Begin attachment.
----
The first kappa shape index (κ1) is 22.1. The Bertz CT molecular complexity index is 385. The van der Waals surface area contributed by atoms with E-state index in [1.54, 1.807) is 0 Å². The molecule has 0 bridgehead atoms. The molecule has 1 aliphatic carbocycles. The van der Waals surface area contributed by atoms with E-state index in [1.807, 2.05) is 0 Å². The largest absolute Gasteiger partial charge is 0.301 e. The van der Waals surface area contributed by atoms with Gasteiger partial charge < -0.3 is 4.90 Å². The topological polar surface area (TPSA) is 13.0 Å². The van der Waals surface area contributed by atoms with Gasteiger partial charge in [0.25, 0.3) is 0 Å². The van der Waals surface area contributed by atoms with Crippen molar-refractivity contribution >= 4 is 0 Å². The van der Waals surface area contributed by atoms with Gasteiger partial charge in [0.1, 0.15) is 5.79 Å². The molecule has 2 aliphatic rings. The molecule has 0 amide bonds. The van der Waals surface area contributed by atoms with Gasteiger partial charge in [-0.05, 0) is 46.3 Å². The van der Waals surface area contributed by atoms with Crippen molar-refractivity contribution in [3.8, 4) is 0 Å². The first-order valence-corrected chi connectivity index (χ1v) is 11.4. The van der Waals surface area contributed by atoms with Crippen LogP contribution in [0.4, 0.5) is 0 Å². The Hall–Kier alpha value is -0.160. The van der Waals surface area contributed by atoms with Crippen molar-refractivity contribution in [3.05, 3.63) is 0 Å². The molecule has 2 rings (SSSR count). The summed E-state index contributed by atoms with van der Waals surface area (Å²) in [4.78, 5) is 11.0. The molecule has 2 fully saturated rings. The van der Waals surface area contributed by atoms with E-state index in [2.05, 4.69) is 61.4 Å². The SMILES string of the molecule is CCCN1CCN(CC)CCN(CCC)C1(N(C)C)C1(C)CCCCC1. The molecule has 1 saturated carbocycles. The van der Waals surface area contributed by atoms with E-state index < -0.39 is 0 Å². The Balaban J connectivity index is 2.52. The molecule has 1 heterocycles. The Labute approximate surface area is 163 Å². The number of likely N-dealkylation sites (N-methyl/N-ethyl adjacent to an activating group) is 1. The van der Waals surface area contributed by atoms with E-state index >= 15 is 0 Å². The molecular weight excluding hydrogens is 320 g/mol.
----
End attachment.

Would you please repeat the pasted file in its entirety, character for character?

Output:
The first kappa shape index (κ1) is 22.1. The Bertz CT molecular complexity index is 385. The van der Waals surface area contributed by atoms with E-state index in [1.54, 1.807) is 0 Å². The molecule has 0 bridgehead atoms. The molecule has 1 aliphatic carbocycles. The van der Waals surface area contributed by atoms with E-state index in [1.807, 2.05) is 0 Å². The largest absolute Gasteiger partial charge is 0.301 e. The van der Waals surface area contributed by atoms with Gasteiger partial charge < -0.3 is 4.90 Å². The topological polar surface area (TPSA) is 13.0 Å². The van der Waals surface area contributed by atoms with Gasteiger partial charge in [0.25, 0.3) is 0 Å². The van der Waals surface area contributed by atoms with Crippen molar-refractivity contribution >= 4 is 0 Å². The van der Waals surface area contributed by atoms with Gasteiger partial charge in [0.1, 0.15) is 5.79 Å². The molecule has 2 aliphatic rings. The molecule has 0 amide bonds. The van der Waals surface area contributed by atoms with Gasteiger partial charge in [-0.05, 0) is 46.3 Å². The van der Waals surface area contributed by atoms with Crippen molar-refractivity contribution in [3.8, 4) is 0 Å². The first-order valence-corrected chi connectivity index (χ1v) is 11.4. The van der Waals surface area contributed by atoms with Crippen LogP contribution in [0.4, 0.5) is 0 Å². The Hall–Kier alpha value is -0.160. The van der Waals surface area contributed by atoms with Crippen molar-refractivity contribution in [3.05, 3.63) is 0 Å². The molecule has 2 rings (SSSR count). The summed E-state index contributed by atoms with van der Waals surface area (Å²) in [4.78, 5) is 11.0. The molecule has 2 fully saturated rings. The van der Waals surface area contributed by atoms with E-state index in [2.05, 4.69) is 61.4 Å². The SMILES string of the molecule is CCCN1CCN(CC)CCN(CCC)C1(N(C)C)C1(C)CCCCC1. The molecule has 1 saturated carbocycles. The van der Waals surface area contributed by atoms with E-state index < -0.39 is 0 Å². The Balaban J connectivity index is 2.52. The molecule has 1 heterocycles. The Labute approximate surface area is 163 Å². The number of likely N-dealkylation sites (N-methyl/N-ethyl adjacent to an activating group) is 1. The van der Waals surface area contributed by atoms with E-state index >= 15 is 0 Å². The molecular weight excluding hydrogens is 320 g/mol.